Cambridge Family and Children’s Services
Stephen C. McEvoy of Belmont is the director of business development and vice president at Abiomed, Inc., based in Danvers, Massachusetts. Originally a native of Belmont, Massachusetts, Stephen C. McEvoy was also the director of Cambridge Family and Children’s Services, a community-based charitable organization, from 2002-2005.
Cambridge Family and Children’s Services (CFCS) focuses on stabilizing families in the local area, providing them with the necessary support and funding so that children can be raised in a loving and nurturing home environment within a supportive community. The organization is one of the oldest human services agencies, as it was founded in 1873, albeit originally as an orphanage. CFCS has continued expanding its mission and services throughout the years, offering a variety of programs in all areas of children and family development.
Many of CFCS’ initiatives are locally-led and very creative, such as its recently-established Neighborhood Memory Cafe. The cafe provides a comfortable, safe place for individuals with memory loss and their family or caretakers to meet and spend time in peace. Established in response to research that shows that social engagement has a positive effect on the care of those with dementia or Alzheimer’s disease, the Neighborhood Memory Cafe provides this space for anyone who requires it in the Cambridge area. To read more about the new cafe, visit helpfamilies.org.
Air Line State Park Trail
Stephen C. McEvoy is a business executive and attorney based in Belmont, Massachusetts, where he serves as vice president and general counsel for Abiomed, Inc. In his free time, Stephen C. McEvoy enjoys running and skiing.
Residents in Belmont, Massachusetts, have access to a variety of lovely trails, ideal for biking, running, or walking. Here are some of the top-rated trails, according to http://www.traillink.com.
1) Air Line State Park Trail: At 53 miles, this trail runs from the northeast corner of Connecticut to East Hampton, Massachusetts. It is a gravel pathway that brings explorers behind the Air Line Railroad and past the Rapello and Lyman viaducts as well as by several small waterfalls.
2) Mass Central Rail Trail: This train railway originally ran 104 miles until it was destroyed by a hurricane. Now the community is coming together to connect the various parts. Currently there are 32 miles complete and ready for runners, cyclists, and skiers. The trail is beautiful and peaceful, running alongside a river. There is free parking at Route 140 and Thomas Street in West Boylston.
3) Alewife Linear Park: A short path at only 2 miles, this paved pathway runs from the Alewife T-station in Cambridge to Cedar Street in Somerville and is popular with commuters. Future plans include expanding the trail further into Cambridge and Boston.
A key member of the Abiomed, Inc., executive management team, Stephen C. McEvoy of Belmont, Massachusetts, is responsible for leading the company’s business development efforts, working with the board of directors, and preparing SEC forms. In his free time, Belmont resident Stephen McEvoy enjoys a variety of hobbies, including sailing.
As with many activities, there are several basic rules of etiquette that keep sailing enjoyable for everyone on the water. The following are just a few examples:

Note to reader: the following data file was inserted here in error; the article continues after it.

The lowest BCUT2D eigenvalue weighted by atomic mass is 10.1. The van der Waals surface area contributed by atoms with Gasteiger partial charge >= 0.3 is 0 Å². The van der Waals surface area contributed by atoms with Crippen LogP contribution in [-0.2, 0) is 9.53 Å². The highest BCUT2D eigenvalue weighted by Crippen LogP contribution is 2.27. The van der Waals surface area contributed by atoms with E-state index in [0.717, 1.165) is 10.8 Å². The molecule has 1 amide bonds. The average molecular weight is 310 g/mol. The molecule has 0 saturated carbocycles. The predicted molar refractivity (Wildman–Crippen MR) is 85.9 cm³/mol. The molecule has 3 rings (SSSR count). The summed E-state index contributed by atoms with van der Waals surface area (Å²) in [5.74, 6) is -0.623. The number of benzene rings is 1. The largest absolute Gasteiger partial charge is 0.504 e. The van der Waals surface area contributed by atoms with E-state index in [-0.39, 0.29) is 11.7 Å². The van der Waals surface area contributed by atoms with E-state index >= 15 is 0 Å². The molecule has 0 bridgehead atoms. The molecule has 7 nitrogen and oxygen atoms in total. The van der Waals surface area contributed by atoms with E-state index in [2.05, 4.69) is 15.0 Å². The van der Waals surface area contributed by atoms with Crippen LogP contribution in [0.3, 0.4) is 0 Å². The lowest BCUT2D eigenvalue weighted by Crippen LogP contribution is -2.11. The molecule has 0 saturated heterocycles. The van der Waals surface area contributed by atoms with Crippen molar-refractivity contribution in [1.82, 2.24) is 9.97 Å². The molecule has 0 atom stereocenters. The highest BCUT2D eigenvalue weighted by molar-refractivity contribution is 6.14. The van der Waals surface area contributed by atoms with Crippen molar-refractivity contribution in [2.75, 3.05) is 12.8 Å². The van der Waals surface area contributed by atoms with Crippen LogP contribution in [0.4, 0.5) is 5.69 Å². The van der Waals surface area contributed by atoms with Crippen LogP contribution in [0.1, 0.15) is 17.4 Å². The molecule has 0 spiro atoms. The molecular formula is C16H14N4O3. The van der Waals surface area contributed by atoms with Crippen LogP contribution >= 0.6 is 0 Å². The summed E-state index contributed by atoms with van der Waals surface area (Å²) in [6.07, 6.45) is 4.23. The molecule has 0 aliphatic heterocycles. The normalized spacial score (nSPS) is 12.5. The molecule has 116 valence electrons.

–Right of way. Every sailor should clearly understand and follow the right-of-way rules for sailing. This includes steering out of the way of oncoming boats; taking a wide route around large freight boats, fishing boats, and racing boats; and being aware of how your boat’s wake affects others.
–Anchoring and mooring. Moving at a slow speed when docking prevents your boat from disrupting the activities on already docked boats and from making it difficult for sailors to navigate through the crowded area. When it comes to anchoring out in sea, do so away from other boats and outside of a high traffic area.
–Boarding. Always ask the skipper or boat owner before boarding any vessel other than your own. While on the boat, accept an equal share of the duties and always listen to the skipper. Additionally, only bring the items you need onto another vessel. This is especially important if you’re planning on being on board for a while because space is always limited.
Stephen C. McEvoy of Belmont, Massachusetts, serves as director of business development for Abiomed, Inc. Also vice president, general counsel, and assistant secretary of the company, Stephen McEvoy supports all commercial and product strategy efforts.
A manufacturer of innovative devices that support or replace the heart’s pumping function, Abiomed offers a variety of artificial pumps including the smallest heart pump in the world, the Impella. The Impella family of products currently includes four individual models, each created to meet the needs of different cardiac patients. The Impella 2.5, for example, features a 9 French diameter and 12 French pump motor, which together support flow of up to 2.5 liters per minute. This particular pump draws blood out of the left ventricle and returns it into the ascending aorta.
Similar in size, the 9 Fr Impella CP (with 14 Fr motor) supports greater flow rates but uses the same platform as the 2.5 model. Both can be introduced by catheterization via the femoral artery. The Impella 5.0 supports 5 liters per minute of flow and, at 9 Fr in diameter, stands out as the smallest pump available to support this level of blood flow from the left ventricle into the patient’s aorta. Finally, Abiomed’s Impella LD also supports 5.0 liters per minute of flow but is designed for insertion in the context of an open chest surgery. This device, which relieves load on the left ventricle, directs blood flow into the aorta via a 21 Fr micro-axial pump.